Acclaimed singer-songwriter John Prine dead at 73 of COVID-19 complications
Prine, a winner of 2 Grammys, had his songs covered by an array of artists
John Prine, the plain-spoken singer-songwriter whose body of work saw him shift effortlessly between poignant reflections on mortality and humorous takes on life's absurdities, has died. He was 73.
His family announced his death from complications from the coronavirus; he died at Vanderbilt University Medical Center in Nashville, Tennessee.
Prine took ill on March 27 with what was described in a statement from his family as a "sudden onset" of the illness, and was intubated two days later.
His wife Fiona, who tested positive on March 18 and has since recovered, updated fans on the singer's battle with the coronavirus and asked them to pray for him. She said in an update last week on social media that the musician had developed pneumonia after being admitted to hospital.
Prine in January was honoured with a lifetime achievement Grammy, and in 2019 was inducted into the Songwriters Hall of Fame.
WATCH | Prine released his most-recent album, Tree of Forgiveness, just two years ago — and played sold-out venues touring it. The record ranges from contemplative ballads to toe-tappers such as Knockin' on Your Screen Door:
Over the course of his five-decade career, he won two Grammy Awards among 11 nominations in his career, with his songs recorded over the years by artists as diverse as Bette Midler, Serena Ryder, Dwight Yoakam, Marianne Faithfull and My Morning Jacket.
As with many musicians, Prine had several tour dates scheduled before the pandemic hit, including seven shows in four Canadian provinces this summer, with a planned headlining slot at the Winnipeg Folk Festival.
Prine was born on Oct. 10, 1946 in Maywood, Ill., and learned guitar from his brother. After finishing high school, Prine got a job as a postal worker in Chicago — "I delivered more junk mail than the junkyard would hold," he would sing on 1995's Ain't Hurtin' Nobody. He would later describe thinking of words and melodies on his mail route, and continue to write lyrics during a two-year stint in the army in the mid-1960s that interrupted his civilian employment.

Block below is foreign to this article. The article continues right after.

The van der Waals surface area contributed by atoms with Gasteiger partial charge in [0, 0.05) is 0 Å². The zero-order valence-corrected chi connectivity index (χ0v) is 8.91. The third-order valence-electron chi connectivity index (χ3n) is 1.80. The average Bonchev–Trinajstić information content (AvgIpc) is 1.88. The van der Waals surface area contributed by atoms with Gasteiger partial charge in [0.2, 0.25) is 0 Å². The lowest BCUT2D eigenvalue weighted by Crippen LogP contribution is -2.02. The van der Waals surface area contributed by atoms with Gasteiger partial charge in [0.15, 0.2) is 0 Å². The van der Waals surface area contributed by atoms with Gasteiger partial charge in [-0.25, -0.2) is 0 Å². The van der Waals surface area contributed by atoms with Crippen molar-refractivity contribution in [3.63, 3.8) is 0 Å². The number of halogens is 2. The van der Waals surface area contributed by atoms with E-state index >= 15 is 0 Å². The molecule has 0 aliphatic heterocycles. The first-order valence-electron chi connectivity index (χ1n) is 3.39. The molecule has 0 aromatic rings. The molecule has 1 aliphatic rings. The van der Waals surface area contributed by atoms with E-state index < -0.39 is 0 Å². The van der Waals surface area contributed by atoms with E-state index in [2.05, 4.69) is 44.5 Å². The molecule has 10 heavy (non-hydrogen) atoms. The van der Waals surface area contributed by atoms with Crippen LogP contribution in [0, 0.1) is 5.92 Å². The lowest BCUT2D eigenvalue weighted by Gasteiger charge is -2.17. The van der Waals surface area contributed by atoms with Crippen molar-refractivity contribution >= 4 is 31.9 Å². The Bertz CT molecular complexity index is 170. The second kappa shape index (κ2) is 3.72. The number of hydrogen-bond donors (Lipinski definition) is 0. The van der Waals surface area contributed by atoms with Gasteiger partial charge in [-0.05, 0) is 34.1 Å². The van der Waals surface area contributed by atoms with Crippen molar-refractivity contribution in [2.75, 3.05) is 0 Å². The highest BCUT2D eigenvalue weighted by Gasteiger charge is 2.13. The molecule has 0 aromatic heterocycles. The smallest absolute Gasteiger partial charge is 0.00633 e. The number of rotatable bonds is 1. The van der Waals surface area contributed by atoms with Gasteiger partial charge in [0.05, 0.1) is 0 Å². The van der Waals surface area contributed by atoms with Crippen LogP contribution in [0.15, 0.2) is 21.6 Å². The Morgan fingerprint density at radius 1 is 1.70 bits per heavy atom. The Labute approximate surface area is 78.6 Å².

Just give me one thing I can hold on to. I'm just heartbroken. <a href="https://twitter.com/hashtag/johnprine?src=hash&ref_src=twsrc%5Etfw">#johnprine</a>—@rosannecash
Prine worked up the nerve to try out his songs on audiences in the late '60s at open mic nights in Chicago.
"I got up there and never felt more comfortable in my life than when that spotlight hit me," he told The Associated Press in 1978.
The likes of Kris Kristofferson and Paul Anka were impressed by Prine performances they caught at shows in Chicago and New York, helping to create momentum for a deal with Atlantic Records.
WATCH | One of Prine's early hits was Sam Stone, about the effects of the Vietnam War:
Raves for his debut
Prine's self-titled debut in 1971, later included in Rolling Stone's 2003 list of the 500 best albums ever, ushered in a songwriter of unique talent.
Tearjerkers Hello in There and Sam Stone — about cognitive decline in seniors and the Vietnam War's byproduct of drug addiction among vets, respectively — were tempered by light-hearted fare like the marijuana ode Illegal Smile.
WATCH | Hello in There was another hit off Prine's 1971 debut:
The rueful lyrics of Paradise, about coal mining's impact in his parents' birth regions in Kentucky, were sung to a rather joyous bluegrass sound.
Angel from Montgomery, with its beleaguered housewife, resonated with female performers: Bonnie Raitt, Carly Simon, Tanya Tucker and Toronto's Leslie Spit Treeo would all record versions through the years.
By 1980, Prine had released six more albums, receiving plaudits for character studies like Souvenirs, Christmas in Prison and Storm Windows.
But he soon tired of the vagaries of big-label demands, relocating to Nashville and forming Oh Boy Records in 1981 with a couple of friends. In addition to his own recordings, the label began in the 1990s to release works by the likes of Kristofferson and Janis Ian.
Words can't even come close.<br>I'm crushed by the loss of my dear friend, John. My heart and love go out to Fiona and all the family. For all of us whose hearts are breaking, we will keep singing his songs and holding him near. <a href="https://twitter.com/JohnPrineMusic?ref_src=twsrc%5Etfw">@JohnPrineMusic</a>—@TheBonnieRaitt